Finding your misplaced iPhone is one thing. Finding misplaced data on your iPhone is a job for Spotlight. Just sweep the Spotlight interface onto the Home screen, start typing, and global search results fill in as you type. Just like on a Mac, you can tap a match to open the appropriate app. A Snow Leopard-inspired feature extends iPhone Spotlight searches to include data on an Exchange Server host, including messages that you haven't yet downloaded to your phone.
What'll really grab you about the new iPhone OS is the deluge of new and improved App Store software that is the result of Apple's brilliant embrace of developers. Apple claims its App Store now has 50,000 applications. Once iPhone 3.0 is delivered, that number will easily double by the end of the year. Expect an absolute explosion in hardware accessories that use the docking connector as well. TomTom used this to create the to-die-for car kit accompanying its turn-by-turn navigation software. If a game pad doesn't show up within a month of iPhone 3.0's release, that's my ticket to riches.
The AT&T way
You'll love that Voice Notes is now a standard app in iPhone 3.0, and that you can send and receive audio or pictures via MMS if your wireless operator permits it. If you're in the United States, your wireless operator (AT&T) does not permit MMS on iPhone, but no matter. In the United States, when you hit the Share button in Voice Notes or Camera, you'll be invited to e-mail your media. iPhone connectivity to various media sharing services is easy to come by in App Store.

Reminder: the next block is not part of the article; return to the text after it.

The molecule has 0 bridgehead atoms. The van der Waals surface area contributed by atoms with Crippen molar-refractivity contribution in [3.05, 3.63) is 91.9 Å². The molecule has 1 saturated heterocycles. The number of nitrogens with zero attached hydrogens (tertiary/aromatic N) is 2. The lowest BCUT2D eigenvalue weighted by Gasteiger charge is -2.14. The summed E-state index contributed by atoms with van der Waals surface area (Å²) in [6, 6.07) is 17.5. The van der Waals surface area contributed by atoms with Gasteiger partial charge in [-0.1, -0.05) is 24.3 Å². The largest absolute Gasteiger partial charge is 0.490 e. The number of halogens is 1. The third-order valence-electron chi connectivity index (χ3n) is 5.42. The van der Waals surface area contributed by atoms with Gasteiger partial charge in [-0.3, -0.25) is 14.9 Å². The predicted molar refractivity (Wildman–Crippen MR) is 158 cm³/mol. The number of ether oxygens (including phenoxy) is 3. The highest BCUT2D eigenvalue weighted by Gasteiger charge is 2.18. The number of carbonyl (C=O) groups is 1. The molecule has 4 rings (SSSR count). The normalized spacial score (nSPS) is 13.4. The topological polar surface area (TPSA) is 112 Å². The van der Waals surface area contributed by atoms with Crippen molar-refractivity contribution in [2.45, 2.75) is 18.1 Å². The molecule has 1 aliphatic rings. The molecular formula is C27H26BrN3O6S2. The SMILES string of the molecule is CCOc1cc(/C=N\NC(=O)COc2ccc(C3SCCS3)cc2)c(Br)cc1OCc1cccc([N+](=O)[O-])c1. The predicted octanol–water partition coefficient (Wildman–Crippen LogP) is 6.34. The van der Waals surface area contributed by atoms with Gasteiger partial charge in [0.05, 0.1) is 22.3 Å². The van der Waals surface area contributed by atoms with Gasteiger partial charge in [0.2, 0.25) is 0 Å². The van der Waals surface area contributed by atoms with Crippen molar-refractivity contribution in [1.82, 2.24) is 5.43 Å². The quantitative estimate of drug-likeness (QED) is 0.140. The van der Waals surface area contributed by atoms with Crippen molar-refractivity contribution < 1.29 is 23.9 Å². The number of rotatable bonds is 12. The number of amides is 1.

AT&T's decision not to support tethering, a business-friendly iPhone 3.0 feature that will be available where carriers permit it, strikes a decidedly sour note. Much will be made of this, but keep in mind that tethering is also not supported in T-Mobile G1 or Palm Pre (among many other models), and BlackBerry and Windows Mobile devices that support tethering require a service plan upgrade. Carriers, not just AT&T, prefer to sell computer cellular data connectivity separately. I'll wager that if you're buying a container load of iPhones from AT&T for distribution to employees, on the condition that they support tethering, the carrier will work with you.